Medieval African Kingdoms

Medieval African Kingdoms
Photo by Fabian Struwe / Unsplash

In medieval times, many kingdoms existed in Africa. This is a list of the seven most important.

The Axum Kingdom existed between 100 to 940 A.D. It was one of the most important kingdoms in those times and controlled many lands next to and across the Red Sea. Coins minted in Axum have been found in China and India.

The Kingdom of Ghana existed between 750 and 1078 A.D and was situated in West Africa. It was famous for having lots of well-concealed gold mines and a very strong military, an Arab who visited said that the king commanded 200,000 soldiers and 40,000 archers.

The Mali Empire (West Africa) existed between 1230–1670. It was also very famous for being obscenely rich, having all those gold mines formerly belonging to Ghana and also all the salt mines you could wish for. The Mali Empire was founded by Mansa (king) Sundiata Keita. The previous king had made a really bad mistake by killing all of Sundiata's brothers, so Sundiata became strong in the Force and killed the previous king, renaming his kingdom Mali.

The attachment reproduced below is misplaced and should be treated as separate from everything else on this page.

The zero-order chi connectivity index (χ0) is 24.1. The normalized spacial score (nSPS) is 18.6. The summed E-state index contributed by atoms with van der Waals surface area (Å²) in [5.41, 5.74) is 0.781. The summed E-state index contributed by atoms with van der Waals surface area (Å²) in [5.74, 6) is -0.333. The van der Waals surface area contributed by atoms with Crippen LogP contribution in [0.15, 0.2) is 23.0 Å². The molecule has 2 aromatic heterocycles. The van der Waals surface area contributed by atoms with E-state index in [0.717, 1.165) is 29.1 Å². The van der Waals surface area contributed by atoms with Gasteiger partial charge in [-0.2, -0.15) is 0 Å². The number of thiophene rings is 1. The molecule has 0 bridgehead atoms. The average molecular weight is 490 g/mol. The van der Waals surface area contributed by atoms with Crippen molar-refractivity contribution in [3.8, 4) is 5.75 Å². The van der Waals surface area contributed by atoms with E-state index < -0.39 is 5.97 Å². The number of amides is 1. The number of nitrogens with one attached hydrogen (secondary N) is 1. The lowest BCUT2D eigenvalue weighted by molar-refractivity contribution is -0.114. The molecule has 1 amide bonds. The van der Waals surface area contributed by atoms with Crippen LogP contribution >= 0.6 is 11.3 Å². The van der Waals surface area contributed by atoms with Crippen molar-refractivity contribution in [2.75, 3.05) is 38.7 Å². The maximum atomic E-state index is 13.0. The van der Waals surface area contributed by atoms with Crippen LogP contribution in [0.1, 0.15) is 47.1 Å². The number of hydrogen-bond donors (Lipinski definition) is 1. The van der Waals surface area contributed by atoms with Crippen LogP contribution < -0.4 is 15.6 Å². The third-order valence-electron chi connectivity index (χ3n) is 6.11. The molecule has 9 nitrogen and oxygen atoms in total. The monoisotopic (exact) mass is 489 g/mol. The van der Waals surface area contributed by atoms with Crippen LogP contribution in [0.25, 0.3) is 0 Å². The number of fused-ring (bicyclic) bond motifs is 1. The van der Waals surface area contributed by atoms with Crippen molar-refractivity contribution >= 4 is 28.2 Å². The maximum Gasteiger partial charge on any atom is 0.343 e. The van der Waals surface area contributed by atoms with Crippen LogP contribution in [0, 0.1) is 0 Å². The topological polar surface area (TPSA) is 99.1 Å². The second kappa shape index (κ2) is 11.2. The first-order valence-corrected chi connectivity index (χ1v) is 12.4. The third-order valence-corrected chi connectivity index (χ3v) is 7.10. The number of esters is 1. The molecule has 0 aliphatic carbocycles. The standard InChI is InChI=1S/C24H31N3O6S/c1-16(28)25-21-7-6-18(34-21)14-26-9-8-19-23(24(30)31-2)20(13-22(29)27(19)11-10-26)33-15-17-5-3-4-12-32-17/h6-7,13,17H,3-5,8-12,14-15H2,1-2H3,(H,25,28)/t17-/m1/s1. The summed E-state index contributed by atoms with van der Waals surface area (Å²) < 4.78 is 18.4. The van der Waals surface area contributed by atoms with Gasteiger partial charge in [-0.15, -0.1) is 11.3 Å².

The Songhai Empire (1464–1591) was the most powerful at the time. Disputes had weakened the Mali Empire, so one of the states rebelled and took some of Mali's land.

The Ethiopian Empire began in 1137 and ended in 1975. They lasted a long time, and successfully repelled the Italians, Turks, and Arabs. One of their dynasties claimed that they were descended from Solomon.

The Mossi Kingdoms were situated at the Upper Volta River. They dominated and even conquered Timbuktu at one point. The Arabs tried to convert them to Islam, but they resisted and fought off all the jihads aimed at them. They lasted from the 11th century to 1896.

Benin is located in West Africa. It was another strong military power, but since then was conquered by the French and then became socialist and now is an independent country. The people living there still speak French.